The percentage of kids with high blood pressure has been climbing for decades. About 3.5 percent of children and teens have high blood pressure, also known as hypertension.
High blood pressure doesn’t present symptoms in kids, and it can be difficult to diagnose. Height, age, sex and other factors can affect a young person’s blood pressure reading. The American Academy of Pediatrics has come out with new screening guidelines to help pediatricians better identify kids with high blood pressure.
How will new screening guidelines help you identify more kids with high blood pressure?
The new guideline offers very clear and specific guidance on how to screen and diagnose children with elevated blood pressure. Children have their blood pressure taken at every well visit starting at 3 years old when they are seen at Akron Children’s Hospital’s primary care offices. The new guideline has updated charts to help providers identify elevated blood pressure based on age, height and gender. Using these updated charts and other diagnostic guidance listed in the guideline will help ensure all children who have elevated blood pressure get identified and appropriately treated.
How is high blood pressure diagnosed? In addition to arm cuff readings, are other tests necessary?
If a child has an elevated blood pressure at an office visit, follow-up blood pressure measurements will be obtained to confirm the diagnosis of elevated blood pressure. Providers will also perform a health history – inquiring about such things as perinatal events, nutrition, physical activity and family history – and perform a physical exam. Additional blood work and heart imaging may be done, especially if the child is referred to a specialist to help with diagnosis and treatment of hypertension.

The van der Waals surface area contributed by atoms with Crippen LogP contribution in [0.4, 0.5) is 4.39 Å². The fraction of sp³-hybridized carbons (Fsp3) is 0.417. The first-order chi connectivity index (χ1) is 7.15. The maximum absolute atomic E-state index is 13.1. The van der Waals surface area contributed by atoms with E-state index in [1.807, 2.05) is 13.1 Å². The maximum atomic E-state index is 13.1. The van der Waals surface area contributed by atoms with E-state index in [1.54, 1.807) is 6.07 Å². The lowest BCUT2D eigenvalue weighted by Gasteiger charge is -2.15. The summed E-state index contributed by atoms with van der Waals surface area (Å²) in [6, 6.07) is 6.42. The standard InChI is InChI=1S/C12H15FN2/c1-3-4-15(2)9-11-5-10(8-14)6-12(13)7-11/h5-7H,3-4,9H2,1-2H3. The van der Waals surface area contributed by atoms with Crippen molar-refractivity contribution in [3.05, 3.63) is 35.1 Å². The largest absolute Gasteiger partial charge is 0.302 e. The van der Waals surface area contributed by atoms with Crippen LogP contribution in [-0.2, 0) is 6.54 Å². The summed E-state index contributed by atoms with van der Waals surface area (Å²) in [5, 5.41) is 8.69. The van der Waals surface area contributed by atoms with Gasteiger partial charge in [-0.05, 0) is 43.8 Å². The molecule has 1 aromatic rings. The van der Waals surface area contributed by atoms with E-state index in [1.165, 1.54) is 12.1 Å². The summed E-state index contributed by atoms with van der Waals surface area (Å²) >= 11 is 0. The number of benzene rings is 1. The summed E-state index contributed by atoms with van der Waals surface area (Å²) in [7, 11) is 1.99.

Why is it important to catch high blood pressure early?
Treating elevated blood pressure early in children will help to keep hearts healthy and ensure prolonged life. Research has shown high blood pressure in youth causes damage to the cardiovascular system and vascular aging. It has also been shown that children with persistent high blood pressure are more likely to have high blood pressure as adults.
Are most cases caused by obesity?
Obesity has been shown to be highly correlated with high blood pressure in children in many studies. As the number of children with obesity has increased over the last decades, pediatric providers working in primary care have also seen an increase in childhood high blood pressure. Other conditions are known to cause hypertension – such as sleep disorders, chronic kidney conditions and complications of prematurity. But obesity is most likely the reason for increased levels of pediatric hypertension we are seeing.
When obesity is the cause, are lifestyle changes – losing weight and exercising – usually the best medicine?
If your child is diagnosed with elevated blood pressure, education on lifestyle changes is recommended by the guideline as the first step in treatment. Your primary healthcare provider will begin this process and make appropriate referrals, if needed, to the team of healthcare experts at Akron Children’s Hospital. That may include nutrition, nephrology, cardiology or the weight management clinic. The lifestyle changes shared by your provider will include information on healthy food choices, sodium reduction, screen time recommendations and physical activity guidance for your child.